Amount of substance is a standards-defined quantity that measures the size of an ensemble of elementary entities, such as atoms, molecules, electrons, and other particles. It is a macroscopic property and it is sometimes referred to as chemical amount. The International System of Units (SI) defines the amount of substance to be proportional to the number of elementary entities present. The SI unit for amount of substance is the mole. It has the unit symbol mol. The mole is defined as the amount of substance that contains an equal number of elementary entities as there are atoms in 12g of the isotope carbon-12. This number is called Avogadro's number and has the value 6.02214179(30)×1023. It is the numerical value of the Avogadro constant which has the unit 1/mol, and relates the molar mass of an amount of substance to its mass.
Amount of substance appears in thermodynamic relations such as the ideal gas law, and in stoichiometric relations between reacting molecules as in the law of multiple proportions.
An osmometer is a device for measuring the osmotic strength of a solution, colloid, or compound.
There are several different techniques employed in osmometry:
Polymer chemistry or macromolecular chemistry is a multidisciplinary science that deals with the chemical synthesis and chemical properties of polymers or macromolecules. According to IUPAC recommendations, macromolecules refer to the individual molecular chains and are the domain of chemistry. Polymers describe the bulk properties of polymer materials and belong to the field of polymer physics as a subfield of physics.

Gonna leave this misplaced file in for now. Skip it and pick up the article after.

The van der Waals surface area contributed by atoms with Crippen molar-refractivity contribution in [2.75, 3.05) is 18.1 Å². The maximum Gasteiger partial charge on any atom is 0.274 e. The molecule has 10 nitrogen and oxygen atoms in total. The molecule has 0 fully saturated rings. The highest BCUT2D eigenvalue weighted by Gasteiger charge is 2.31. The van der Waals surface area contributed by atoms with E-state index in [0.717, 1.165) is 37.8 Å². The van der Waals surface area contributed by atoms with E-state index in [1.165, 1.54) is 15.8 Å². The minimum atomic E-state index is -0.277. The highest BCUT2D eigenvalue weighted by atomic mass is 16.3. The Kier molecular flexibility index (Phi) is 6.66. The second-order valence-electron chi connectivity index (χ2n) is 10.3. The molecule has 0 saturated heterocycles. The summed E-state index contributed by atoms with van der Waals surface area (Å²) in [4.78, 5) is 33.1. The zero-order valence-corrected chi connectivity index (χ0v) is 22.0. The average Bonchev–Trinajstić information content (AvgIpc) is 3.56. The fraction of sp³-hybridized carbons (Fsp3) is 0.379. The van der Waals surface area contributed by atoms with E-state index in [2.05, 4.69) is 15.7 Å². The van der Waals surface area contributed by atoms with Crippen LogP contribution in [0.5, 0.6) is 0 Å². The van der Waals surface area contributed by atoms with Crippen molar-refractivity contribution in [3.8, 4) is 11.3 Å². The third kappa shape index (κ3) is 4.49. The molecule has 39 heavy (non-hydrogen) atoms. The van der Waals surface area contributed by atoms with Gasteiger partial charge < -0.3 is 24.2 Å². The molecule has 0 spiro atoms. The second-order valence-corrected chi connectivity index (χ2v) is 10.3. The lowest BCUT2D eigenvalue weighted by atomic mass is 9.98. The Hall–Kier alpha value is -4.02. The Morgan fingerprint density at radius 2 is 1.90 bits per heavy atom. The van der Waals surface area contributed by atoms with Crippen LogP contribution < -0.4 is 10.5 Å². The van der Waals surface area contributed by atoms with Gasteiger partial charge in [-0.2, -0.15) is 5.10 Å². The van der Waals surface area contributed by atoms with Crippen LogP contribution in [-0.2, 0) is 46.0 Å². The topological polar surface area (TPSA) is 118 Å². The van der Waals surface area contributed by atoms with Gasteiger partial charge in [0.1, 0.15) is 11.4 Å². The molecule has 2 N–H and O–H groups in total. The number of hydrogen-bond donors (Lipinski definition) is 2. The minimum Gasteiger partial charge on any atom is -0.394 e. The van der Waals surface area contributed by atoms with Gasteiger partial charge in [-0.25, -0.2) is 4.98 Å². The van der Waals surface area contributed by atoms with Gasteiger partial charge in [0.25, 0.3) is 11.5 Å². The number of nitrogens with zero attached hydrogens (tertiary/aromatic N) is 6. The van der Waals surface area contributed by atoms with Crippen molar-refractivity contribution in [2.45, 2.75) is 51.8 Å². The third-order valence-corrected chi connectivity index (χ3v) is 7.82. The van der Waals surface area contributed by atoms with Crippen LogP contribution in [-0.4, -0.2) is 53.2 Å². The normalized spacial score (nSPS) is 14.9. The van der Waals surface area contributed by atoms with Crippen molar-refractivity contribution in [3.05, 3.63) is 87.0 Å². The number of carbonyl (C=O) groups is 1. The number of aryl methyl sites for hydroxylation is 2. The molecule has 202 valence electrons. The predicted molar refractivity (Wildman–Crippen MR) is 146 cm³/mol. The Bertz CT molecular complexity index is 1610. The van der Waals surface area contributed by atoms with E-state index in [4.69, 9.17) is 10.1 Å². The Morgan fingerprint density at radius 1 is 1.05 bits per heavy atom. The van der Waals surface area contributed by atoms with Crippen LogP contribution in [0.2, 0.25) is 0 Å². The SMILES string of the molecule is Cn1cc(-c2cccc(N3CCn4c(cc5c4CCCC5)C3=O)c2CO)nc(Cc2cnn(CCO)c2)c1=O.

Polymer chemistry is that branch of one, which deals with the study of synthesis and properties of macromolecules.
Vapor pressure osmometry is a technique to measure the number average molecular weight of a polymer. It is based upon Raoult's law that governs change in vapor pressure of a solution based on the mole fraction of the solute.
The vapor pressure osmometer is composed of two chambers: one for pure solvent and the other to contain solution, where the solute is the polymer whose molecular weight is unknown. Thermistors in each chamber provide an electrical signal (the actual measurement) of differential heating to achieve a vapor equilibrium in each chamber.
Vapor pressure or equilibrium vapor pressure is the pressure exerted by a vapor in thermodynamic equilibrium with its condensed phases (solid or liquid) at a given temperature in a closed system. The equilibrium vapor pressure is an indication of a liquid's evaporation rate. It relates to the tendency of particles to escape from the liquid (or a solid). A substance with a high vapor pressure at normal temperatures is often referred to as volatile.
The vapor pressure of any substance increases non-linearly with temperature according to the Clausius–Clapeyron relation. The atmospheric pressure boiling point of a liquid (also known as the normal boiling point) is the temperature at which the vapor pressure equals the ambient atmospheric pressure. With any incremental increase in that temperature, the vapor pressure becomes sufficient to overcome atmospheric pressure and lift the liquid to form vapor bubbles inside the bulk of the substance. Bubble formation deeper in the liquid requires a higher pressure, and therefore higher temperature, because the fluid pressure increases above the atmospheric pressure as the depth increases.
The Dumas method of molecular weight determination was historically a procedure used to determine the molecular weight of an unknown substance. The Dumas method is appropriate to determine the molecular weights of volatile organic substances that are liquids at room temperature.
The method was designed by a French chemist named Jean Baptiste André Dumas, after whom the procedure is now named. Even though, during the nineteenth century the science of chemistry was at a relatively early state, Dumas was able to show that the vapor densities of some organic compounds are directly proportional to their molecular weights.